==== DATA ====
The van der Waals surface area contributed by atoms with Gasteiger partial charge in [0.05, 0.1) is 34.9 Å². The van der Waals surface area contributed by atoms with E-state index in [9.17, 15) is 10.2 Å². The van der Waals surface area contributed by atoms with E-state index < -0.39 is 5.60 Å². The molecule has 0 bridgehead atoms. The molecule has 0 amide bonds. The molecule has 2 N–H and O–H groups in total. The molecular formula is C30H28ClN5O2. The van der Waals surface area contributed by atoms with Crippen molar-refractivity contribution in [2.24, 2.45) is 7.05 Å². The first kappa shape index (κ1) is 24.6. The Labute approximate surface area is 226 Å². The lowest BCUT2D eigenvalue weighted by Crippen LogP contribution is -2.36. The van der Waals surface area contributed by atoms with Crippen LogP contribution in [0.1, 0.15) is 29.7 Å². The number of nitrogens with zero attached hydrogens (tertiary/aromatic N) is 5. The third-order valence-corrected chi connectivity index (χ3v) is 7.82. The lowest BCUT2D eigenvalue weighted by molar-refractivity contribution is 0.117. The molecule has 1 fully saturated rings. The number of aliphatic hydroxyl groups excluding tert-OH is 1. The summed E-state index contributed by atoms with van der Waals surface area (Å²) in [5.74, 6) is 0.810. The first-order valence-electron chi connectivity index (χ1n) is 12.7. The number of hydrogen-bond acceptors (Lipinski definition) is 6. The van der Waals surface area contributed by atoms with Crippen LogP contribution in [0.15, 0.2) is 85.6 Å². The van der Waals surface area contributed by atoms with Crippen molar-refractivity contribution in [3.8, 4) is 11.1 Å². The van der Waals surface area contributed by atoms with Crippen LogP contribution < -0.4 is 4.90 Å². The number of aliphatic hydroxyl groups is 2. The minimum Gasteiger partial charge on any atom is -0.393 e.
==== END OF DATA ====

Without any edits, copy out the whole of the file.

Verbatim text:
The van der Waals surface area contributed by atoms with Gasteiger partial charge in [0.05, 0.1) is 34.9 Å². The van der Waals surface area contributed by atoms with E-state index in [9.17, 15) is 10.2 Å². The van der Waals surface area contributed by atoms with E-state index < -0.39 is 5.60 Å². The molecule has 0 bridgehead atoms. The molecule has 0 amide bonds. The molecule has 2 N–H and O–H groups in total. The molecular formula is C30H28ClN5O2. The van der Waals surface area contributed by atoms with Crippen molar-refractivity contribution in [2.24, 2.45) is 7.05 Å². The first kappa shape index (κ1) is 24.6. The Labute approximate surface area is 226 Å². The lowest BCUT2D eigenvalue weighted by Crippen LogP contribution is -2.36. The van der Waals surface area contributed by atoms with Crippen LogP contribution in [0.1, 0.15) is 29.7 Å². The number of nitrogens with zero attached hydrogens (tertiary/aromatic N) is 5. The third-order valence-corrected chi connectivity index (χ3v) is 7.82. The lowest BCUT2D eigenvalue weighted by molar-refractivity contribution is 0.117. The molecule has 1 fully saturated rings. The number of aliphatic hydroxyl groups excluding tert-OH is 1. The summed E-state index contributed by atoms with van der Waals surface area (Å²) in [5.74, 6) is 0.810. The first-order valence-electron chi connectivity index (χ1n) is 12.7. The number of hydrogen-bond acceptors (Lipinski definition) is 6. The van der Waals surface area contributed by atoms with Crippen LogP contribution in [0.15, 0.2) is 85.6 Å². The van der Waals surface area contributed by atoms with Crippen molar-refractivity contribution in [3.8, 4) is 11.1 Å². The van der Waals surface area contributed by atoms with Crippen LogP contribution < -0.4 is 4.90 Å². The number of aliphatic hydroxyl groups is 2. The minimum Gasteiger partial charge on any atom is -0.393 e.